HALF MOON BAY, Calif. — China is expected to invest this year half the $20 billion fund it set aside to grow its semiconductor industry. As much as 70% of it is expected to target its domestic wafer fabs.
The initiative is the latest of several failed attempts over the past 25 years to make China a significant producer of chips. This time around the government is taking a more market-oriented approach that will give it a better shot at success, said one executive bidding for as much as half the funds.
"It's not clear if the new scheme will work, but I think it's the right direction," said Simon Yang, chief executive of XMC, one of China's two 12-inch fabs that hopes to get as much as $10 billion.
China imports as much as half the world's chips but produces less than 10% of them, an expensive gap state planners want to narrow. Since 1990, the government has bankrolled major chip efforts about every five years, spawning at least a half dozen fabs to date.
"So far you do not see any of them that can grow sustainably by themselves, meanwhile Taiwan and Korea have grown into powerhouses of advanced wafer manufacturing," said Yang in a talk at the Industry Strategy Symposium here.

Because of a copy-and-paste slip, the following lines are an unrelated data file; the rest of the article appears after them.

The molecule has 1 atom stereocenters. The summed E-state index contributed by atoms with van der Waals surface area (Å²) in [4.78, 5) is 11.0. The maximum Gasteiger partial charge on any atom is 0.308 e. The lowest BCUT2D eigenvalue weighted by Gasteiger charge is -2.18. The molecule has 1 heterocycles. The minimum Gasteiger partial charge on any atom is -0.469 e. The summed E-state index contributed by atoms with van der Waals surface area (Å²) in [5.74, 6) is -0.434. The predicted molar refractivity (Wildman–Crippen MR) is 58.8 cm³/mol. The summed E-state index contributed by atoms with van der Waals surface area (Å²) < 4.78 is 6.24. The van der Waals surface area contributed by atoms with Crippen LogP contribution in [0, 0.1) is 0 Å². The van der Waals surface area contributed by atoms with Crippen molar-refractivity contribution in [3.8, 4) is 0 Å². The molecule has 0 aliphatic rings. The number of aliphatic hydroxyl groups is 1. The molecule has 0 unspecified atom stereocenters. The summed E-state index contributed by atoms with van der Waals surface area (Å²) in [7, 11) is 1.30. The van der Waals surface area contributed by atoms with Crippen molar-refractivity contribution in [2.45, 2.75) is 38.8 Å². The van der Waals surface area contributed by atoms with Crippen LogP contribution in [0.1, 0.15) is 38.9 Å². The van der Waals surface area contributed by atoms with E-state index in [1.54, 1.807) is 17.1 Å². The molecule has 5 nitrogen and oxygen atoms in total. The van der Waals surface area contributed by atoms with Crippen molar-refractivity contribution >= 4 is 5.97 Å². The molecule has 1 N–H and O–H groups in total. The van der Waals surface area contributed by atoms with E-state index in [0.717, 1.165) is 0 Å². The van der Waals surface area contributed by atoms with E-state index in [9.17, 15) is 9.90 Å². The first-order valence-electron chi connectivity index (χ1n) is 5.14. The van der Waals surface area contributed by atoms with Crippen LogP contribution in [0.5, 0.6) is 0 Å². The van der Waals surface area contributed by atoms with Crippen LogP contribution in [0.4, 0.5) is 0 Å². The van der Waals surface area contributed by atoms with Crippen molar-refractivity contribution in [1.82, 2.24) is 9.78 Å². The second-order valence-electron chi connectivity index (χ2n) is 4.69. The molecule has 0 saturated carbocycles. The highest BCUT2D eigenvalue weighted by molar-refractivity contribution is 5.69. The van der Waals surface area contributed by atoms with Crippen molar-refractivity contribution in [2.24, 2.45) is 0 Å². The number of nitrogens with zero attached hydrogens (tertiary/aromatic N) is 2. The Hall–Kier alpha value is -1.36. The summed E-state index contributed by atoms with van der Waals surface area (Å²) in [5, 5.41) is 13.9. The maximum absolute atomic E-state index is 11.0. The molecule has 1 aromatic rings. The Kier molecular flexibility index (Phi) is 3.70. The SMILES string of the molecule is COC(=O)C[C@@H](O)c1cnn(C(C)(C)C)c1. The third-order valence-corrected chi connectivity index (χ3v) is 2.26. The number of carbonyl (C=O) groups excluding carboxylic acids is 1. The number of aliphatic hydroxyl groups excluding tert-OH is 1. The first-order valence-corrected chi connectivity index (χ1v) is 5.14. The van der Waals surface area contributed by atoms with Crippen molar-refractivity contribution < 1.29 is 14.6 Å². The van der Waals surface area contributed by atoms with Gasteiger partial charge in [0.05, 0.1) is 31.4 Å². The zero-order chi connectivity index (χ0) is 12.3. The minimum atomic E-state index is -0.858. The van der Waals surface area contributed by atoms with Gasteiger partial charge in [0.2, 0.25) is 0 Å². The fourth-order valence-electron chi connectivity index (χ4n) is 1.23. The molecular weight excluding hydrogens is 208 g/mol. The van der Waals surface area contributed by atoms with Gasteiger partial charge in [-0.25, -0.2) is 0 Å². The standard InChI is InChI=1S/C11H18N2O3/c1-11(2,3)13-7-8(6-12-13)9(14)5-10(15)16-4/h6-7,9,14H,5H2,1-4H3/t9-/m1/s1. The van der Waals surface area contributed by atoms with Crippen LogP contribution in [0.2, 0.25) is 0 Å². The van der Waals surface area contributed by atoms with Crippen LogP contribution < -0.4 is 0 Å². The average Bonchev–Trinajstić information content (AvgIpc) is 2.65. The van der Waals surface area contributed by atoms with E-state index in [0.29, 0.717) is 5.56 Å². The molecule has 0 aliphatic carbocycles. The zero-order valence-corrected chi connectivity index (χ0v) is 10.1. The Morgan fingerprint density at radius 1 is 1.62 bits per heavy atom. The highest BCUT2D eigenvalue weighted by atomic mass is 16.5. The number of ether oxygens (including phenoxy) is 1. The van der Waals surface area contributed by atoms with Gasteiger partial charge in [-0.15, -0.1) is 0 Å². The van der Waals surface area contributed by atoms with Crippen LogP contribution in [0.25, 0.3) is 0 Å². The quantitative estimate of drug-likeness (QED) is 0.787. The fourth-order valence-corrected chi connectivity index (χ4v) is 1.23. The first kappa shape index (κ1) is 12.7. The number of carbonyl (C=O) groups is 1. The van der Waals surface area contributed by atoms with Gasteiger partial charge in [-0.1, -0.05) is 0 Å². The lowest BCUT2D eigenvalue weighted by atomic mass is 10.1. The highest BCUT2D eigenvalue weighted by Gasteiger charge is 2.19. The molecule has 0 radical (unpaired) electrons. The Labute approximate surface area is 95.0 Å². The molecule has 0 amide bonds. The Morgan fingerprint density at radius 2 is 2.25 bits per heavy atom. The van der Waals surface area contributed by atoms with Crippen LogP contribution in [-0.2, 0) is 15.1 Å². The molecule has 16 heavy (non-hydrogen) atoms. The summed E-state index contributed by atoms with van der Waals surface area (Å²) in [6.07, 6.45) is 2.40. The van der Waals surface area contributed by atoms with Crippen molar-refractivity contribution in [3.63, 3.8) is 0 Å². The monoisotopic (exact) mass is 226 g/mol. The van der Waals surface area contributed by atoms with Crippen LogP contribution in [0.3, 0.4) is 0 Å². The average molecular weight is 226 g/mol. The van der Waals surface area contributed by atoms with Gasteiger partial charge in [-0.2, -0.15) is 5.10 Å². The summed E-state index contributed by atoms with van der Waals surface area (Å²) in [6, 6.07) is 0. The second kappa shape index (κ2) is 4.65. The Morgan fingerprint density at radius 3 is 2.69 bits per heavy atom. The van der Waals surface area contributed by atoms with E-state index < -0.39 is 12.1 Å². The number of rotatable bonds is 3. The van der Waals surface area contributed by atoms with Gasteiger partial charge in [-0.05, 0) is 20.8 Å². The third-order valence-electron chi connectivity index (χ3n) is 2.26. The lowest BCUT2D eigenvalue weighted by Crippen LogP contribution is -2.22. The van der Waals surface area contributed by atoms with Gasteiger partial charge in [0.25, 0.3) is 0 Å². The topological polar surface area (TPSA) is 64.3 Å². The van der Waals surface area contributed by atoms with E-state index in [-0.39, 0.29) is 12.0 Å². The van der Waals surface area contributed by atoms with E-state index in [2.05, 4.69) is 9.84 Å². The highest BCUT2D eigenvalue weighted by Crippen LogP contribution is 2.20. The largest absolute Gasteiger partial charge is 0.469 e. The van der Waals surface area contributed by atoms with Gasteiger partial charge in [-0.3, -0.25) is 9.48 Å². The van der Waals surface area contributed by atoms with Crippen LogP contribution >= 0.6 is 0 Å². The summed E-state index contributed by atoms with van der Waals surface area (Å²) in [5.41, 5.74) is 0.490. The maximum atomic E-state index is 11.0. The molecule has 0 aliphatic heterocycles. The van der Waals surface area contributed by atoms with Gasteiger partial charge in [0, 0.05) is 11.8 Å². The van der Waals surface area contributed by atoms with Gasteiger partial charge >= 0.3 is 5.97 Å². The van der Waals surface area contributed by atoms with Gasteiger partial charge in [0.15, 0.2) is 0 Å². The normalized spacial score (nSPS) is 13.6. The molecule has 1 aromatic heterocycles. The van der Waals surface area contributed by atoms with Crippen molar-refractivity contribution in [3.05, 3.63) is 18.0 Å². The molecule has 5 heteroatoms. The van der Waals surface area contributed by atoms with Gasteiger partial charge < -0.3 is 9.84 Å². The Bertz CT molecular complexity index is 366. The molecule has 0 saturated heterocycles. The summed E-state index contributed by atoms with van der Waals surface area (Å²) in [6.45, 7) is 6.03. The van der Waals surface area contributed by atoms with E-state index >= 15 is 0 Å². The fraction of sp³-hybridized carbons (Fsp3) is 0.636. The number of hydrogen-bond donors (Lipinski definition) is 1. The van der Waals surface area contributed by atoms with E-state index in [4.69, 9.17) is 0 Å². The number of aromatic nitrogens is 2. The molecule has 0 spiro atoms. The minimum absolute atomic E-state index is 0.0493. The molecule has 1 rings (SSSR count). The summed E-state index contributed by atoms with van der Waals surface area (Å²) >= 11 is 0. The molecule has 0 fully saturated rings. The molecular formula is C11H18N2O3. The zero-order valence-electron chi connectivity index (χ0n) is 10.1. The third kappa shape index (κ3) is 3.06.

Past attempts failed in part because state planners who funded them were too slow to make decisions and take risks needed to launch a chip factory. In addition, the funds were often spread too thin across many provincial projects.
"The objective this time is to focus the money in a few companies and locations," Yang said, although decisions on who gets what when have not yet been made.
In addition, the new approach focuses on letting professional managers control projects responding to market forces. In the past, the projects were sometimes beholden to committees of political leaders. However, the current fund insists upon 6% to 8% returns which may be difficult for the notoriously cyclical chip industry.
Next page: Targeting nex-gen memories and IoT chip stacks
China's fabs have not kept pace with its fabless designers and packaging companies.